Safety Report

Analysis of Intrastate Trucking Operations

NTSB Number SR-02/01
NTIS Number PB2002-917001

Executive Summary: Each trip made in a commercial motor vehicle can be classified as either intrastate or interstate commerce depending on the destination of the cargo being transported. Interstate commerce is subject to the Federal Motor Carrier Safety Regulations (FMCSRs) and the Hazardous Material Regulations (HMRs) as well as to State laws and regulations. Intrastate commerce is subject to the FMCSRs that have been adopted by the States or to State laws that are "compatible" with the FMCSRs; that is, State laws that are identical to or have the same effect as the FMCSRs. States adopt the FMCSRs as a condition of receiving financial assistance from the Motor Carrier Safety Assistance Program (MCSAP) administered by the Federal Motor Carrier Safety Administration. A limited number of variances related to safety are permitted for drivers and vehicles operating in intrastate commerce; these include a lower driver age, relaxed medical qualifications, expanded hours of service, exemption of specific commodities from some safety regulations, and exemption of some vehicles from vehicle safety regulations.

Data from the Motor Carrier Management Information System (MCMIS), Trucks Involved in Fatal Accidents (TIFA), and U.S. roadside inspections were analyzed to describe the general characteristics of intrastate motor carriers, to identify intrastate carrier accident characteristics, and to compare these characteristics with accidents involving interstate carriers. This information was supplemented by a National Transportation Safety Board-administered survey distributed to intrastate motor carriers. The report focuses only on nonhazardous material carriers operating trucks.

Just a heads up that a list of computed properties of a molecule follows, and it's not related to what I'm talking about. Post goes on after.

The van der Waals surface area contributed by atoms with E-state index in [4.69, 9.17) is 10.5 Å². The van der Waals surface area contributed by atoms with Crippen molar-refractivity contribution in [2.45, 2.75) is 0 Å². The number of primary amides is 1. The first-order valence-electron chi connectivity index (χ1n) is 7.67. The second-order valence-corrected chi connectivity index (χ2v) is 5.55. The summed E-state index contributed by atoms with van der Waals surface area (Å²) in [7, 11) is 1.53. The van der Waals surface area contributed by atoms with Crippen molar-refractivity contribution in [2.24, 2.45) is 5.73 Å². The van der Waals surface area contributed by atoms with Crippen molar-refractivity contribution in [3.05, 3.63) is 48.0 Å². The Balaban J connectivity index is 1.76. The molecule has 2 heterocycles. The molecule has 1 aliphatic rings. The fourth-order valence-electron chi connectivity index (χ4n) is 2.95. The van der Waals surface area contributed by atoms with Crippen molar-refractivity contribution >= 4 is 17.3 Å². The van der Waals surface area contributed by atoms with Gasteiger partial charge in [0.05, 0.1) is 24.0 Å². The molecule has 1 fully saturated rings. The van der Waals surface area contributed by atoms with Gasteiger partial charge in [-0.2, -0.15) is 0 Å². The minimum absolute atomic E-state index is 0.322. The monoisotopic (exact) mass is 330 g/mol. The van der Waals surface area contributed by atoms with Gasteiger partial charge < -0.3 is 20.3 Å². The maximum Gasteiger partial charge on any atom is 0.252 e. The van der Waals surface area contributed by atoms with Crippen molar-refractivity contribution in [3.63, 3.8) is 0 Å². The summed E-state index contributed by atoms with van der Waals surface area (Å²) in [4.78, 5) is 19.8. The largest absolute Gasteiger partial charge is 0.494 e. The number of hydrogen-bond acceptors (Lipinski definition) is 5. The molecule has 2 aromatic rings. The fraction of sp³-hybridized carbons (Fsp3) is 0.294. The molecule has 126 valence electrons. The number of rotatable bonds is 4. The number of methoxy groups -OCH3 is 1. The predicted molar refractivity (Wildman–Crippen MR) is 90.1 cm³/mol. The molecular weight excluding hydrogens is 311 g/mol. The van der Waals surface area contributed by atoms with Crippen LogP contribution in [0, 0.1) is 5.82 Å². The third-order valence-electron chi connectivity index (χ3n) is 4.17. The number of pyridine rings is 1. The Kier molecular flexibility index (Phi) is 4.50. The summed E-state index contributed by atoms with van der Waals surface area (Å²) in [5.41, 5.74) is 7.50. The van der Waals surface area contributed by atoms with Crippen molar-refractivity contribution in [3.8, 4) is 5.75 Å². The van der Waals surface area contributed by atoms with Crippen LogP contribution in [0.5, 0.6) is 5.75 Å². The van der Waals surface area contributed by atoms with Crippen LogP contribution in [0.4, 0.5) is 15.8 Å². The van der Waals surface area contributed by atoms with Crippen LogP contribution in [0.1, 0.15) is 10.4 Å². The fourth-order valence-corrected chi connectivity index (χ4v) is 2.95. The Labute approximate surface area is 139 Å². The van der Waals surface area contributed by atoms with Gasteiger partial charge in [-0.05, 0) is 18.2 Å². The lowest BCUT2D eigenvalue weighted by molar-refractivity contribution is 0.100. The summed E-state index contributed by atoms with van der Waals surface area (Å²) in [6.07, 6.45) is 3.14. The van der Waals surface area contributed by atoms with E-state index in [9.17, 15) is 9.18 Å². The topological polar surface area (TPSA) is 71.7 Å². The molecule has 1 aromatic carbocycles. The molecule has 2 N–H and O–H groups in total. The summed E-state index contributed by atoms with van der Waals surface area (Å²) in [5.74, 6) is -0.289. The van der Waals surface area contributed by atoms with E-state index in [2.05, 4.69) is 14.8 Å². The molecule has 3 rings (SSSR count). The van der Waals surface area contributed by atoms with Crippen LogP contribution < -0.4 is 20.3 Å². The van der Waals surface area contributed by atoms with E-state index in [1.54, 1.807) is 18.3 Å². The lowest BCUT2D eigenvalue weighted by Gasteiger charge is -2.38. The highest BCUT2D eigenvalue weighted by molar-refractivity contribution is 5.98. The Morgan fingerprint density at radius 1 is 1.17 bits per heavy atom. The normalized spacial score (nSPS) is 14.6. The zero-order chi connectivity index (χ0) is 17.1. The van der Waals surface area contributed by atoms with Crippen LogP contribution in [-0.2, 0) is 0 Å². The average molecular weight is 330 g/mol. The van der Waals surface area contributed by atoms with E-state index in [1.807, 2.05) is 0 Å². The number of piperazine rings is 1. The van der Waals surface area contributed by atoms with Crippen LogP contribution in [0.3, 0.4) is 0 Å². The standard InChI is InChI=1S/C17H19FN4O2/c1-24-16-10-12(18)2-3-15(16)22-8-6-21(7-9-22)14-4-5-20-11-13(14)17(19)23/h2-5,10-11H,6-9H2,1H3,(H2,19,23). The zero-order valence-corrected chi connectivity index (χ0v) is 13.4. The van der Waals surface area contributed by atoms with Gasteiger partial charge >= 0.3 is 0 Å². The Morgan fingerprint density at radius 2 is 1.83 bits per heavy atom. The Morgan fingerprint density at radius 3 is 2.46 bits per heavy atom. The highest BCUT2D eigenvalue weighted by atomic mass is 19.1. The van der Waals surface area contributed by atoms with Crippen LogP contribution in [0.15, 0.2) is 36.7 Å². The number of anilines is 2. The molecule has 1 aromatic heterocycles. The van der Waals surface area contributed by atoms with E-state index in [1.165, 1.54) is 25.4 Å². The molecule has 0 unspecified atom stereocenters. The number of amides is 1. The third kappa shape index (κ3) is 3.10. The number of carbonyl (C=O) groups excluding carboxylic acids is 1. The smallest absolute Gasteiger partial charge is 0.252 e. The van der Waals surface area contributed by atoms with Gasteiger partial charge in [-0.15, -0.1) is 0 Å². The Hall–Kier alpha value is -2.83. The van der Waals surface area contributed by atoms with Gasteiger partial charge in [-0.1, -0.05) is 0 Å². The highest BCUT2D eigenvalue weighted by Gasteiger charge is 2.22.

The data indicate that intrastate carriers and interstate carriers share many similarities in terms of operating characteristics and characteristics of their accident-involved trucks and drivers. Most of the differences in the characteristics of accident-involved trucks of intrastate and interstate carriers appear to reflect differences in operational factors, such as size of fleet, operating hours, and types of cargo hauled.

The National Transportation Safety Board did not issue any new safety recommendations in conjunction with this safety report at this time; however, the Board will continue to monitor the safety of intrastate carriers and commerce in future accident investigations and by following research and projects being conducted by government agencies, academia, and industry.